CriticalDance Forum

Morphoses - The Wheeldon Company in the UK
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Author:  David [ Sat Oct 24, 2009 2:27 am ]
Post subject:  Morphoses - The Wheeldon Company in the UK

Commedia, Leaving Songs, Softly as I leave You, Boléro
Morphoses - The Wheeldon Company
Sadler’s Wells Theatre, London; October 21, 2009

The good news is that Christopher Wheeldon is back in town with Morphoses. As always he has brought together a group of exciting dancers well worth watching. The evening did get off to an excellent start with a reprise of “Commedia”, his playful, contemporary, abstract take on commedia dell’arte. The disappointment was that the rest of the programme rather drifted.

Unfortunately Wheeldon felt the need to introduce the evening in person, giving a thankfully short speech during which he did little but thank the venue for having him, and preface each work with a film showing the company in rehearsal, having dinner and the like at Martha’s Vineyard in the summer. I assume this is all part of some grand idea for making ballet more accessible or user-friendly, and, to be fair, the films were a distinct improvement on the pally, jokey efforts of the Balletboyz, but Wheeldon’s choreography in particular quite happily speaks for itself. They really are not needed.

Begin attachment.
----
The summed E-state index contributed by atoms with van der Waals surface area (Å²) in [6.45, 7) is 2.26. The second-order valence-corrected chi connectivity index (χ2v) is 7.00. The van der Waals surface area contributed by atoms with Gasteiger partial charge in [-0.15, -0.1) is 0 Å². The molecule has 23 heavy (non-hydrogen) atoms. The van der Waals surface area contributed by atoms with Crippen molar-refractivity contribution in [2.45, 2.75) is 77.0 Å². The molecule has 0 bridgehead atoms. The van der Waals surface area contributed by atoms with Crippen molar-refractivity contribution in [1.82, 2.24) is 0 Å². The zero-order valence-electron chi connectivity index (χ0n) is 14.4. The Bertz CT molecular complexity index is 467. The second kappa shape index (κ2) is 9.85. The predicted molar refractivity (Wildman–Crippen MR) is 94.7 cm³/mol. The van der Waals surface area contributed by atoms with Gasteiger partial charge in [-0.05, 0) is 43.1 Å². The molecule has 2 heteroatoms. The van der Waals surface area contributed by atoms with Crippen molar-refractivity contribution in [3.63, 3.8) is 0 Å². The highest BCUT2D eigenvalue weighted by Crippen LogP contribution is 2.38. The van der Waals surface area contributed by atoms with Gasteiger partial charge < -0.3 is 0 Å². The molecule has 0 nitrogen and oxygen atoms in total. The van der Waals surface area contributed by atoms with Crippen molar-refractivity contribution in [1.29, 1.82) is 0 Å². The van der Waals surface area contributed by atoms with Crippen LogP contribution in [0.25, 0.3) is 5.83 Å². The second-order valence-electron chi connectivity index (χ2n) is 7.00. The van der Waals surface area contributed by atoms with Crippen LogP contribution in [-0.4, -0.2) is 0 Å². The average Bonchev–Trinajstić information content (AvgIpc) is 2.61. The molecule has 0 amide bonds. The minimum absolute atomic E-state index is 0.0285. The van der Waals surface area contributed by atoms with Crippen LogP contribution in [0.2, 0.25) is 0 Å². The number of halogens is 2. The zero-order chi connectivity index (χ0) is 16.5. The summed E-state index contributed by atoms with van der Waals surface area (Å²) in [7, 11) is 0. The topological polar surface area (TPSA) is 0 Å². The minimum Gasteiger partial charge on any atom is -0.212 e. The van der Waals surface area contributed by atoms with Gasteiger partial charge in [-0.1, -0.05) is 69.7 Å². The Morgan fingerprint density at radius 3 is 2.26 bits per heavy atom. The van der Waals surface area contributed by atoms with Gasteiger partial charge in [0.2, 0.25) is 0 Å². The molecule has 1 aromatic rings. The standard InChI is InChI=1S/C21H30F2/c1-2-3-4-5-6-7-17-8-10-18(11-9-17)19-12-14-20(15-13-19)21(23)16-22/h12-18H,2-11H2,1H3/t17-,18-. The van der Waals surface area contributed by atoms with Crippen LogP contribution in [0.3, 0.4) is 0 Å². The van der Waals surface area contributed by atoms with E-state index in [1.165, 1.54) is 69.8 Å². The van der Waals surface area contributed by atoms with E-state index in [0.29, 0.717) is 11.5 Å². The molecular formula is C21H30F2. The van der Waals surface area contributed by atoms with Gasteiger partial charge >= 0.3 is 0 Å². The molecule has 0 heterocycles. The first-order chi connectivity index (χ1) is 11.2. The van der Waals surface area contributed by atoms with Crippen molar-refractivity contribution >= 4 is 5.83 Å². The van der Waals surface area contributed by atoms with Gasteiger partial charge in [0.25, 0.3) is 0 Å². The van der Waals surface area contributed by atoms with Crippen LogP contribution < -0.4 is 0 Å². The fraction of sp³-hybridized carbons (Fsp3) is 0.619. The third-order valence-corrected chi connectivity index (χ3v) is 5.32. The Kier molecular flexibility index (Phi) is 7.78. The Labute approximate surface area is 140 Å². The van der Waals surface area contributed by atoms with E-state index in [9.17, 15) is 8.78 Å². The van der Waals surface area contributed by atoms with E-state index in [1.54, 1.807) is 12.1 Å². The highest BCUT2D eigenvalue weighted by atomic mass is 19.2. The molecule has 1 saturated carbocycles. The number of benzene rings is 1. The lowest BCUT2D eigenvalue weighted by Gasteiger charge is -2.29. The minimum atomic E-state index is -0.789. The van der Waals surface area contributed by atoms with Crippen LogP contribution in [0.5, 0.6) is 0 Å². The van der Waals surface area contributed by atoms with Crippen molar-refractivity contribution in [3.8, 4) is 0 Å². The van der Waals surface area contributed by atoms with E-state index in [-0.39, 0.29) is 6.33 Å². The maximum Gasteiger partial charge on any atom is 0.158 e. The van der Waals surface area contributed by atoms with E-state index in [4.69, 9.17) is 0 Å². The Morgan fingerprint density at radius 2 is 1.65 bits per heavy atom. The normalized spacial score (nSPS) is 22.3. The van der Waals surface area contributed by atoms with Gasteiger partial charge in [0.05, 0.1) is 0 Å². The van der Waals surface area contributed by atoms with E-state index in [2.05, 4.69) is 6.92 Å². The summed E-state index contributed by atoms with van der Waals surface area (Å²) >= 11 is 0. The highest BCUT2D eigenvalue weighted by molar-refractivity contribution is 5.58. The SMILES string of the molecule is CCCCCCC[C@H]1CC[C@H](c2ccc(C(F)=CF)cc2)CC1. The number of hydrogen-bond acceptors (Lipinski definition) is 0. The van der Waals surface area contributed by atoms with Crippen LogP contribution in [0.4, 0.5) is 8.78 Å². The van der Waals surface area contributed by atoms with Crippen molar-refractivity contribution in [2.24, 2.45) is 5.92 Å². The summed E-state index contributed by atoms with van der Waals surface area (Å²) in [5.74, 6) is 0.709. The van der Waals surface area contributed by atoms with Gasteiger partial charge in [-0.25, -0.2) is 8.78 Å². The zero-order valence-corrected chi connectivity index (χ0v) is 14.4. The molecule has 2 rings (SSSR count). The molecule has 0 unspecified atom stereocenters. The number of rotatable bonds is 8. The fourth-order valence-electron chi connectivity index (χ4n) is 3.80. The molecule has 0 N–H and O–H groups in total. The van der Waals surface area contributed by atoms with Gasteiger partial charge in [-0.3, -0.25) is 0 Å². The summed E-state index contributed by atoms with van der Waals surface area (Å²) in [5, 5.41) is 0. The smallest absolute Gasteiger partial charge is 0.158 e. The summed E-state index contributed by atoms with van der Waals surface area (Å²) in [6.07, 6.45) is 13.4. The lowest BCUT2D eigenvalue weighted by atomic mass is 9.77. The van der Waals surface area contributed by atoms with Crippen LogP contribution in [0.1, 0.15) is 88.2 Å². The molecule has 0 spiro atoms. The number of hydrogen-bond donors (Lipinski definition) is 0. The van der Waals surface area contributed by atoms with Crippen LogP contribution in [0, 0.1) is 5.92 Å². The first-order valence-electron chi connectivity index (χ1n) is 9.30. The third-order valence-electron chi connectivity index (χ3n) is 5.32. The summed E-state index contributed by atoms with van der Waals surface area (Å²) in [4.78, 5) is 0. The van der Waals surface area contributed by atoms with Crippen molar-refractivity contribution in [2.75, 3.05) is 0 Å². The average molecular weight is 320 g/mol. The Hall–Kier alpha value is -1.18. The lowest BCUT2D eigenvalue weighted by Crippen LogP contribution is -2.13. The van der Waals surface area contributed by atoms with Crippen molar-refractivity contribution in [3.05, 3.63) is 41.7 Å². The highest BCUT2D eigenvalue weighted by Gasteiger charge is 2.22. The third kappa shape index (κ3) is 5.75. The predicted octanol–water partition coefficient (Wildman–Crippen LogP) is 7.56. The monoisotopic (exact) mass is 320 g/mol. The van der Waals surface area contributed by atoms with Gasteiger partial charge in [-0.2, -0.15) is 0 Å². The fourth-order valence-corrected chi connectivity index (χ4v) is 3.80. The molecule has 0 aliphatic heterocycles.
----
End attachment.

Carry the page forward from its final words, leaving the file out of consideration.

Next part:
Anyway, back to the dance. In a sense “Commedia” reflects Morphoses status as a group of travelling players who have come together. Danced primarily in Isabel Toledo’s gorgeous white unitards with variously spaced black diamonds that make the dancers look like Harlequins, and danced to Stravinsky’s “Pulcinella Suite”, the ballet remains an absolute delight. Wheeldon’s unerring sense of choreographic shape and structure, his ability to create and break tableaux without making them look contrived, and his sensibility to the music, are evident throughout. The highlight was the central duet between the effervescent, spiky Leanne Benjamin and her perfect partner, the rock solid Edward Watson, both on loan from The Royal Ballet and who managed to flirt with each other through a series of sometimes complex and difficult supports.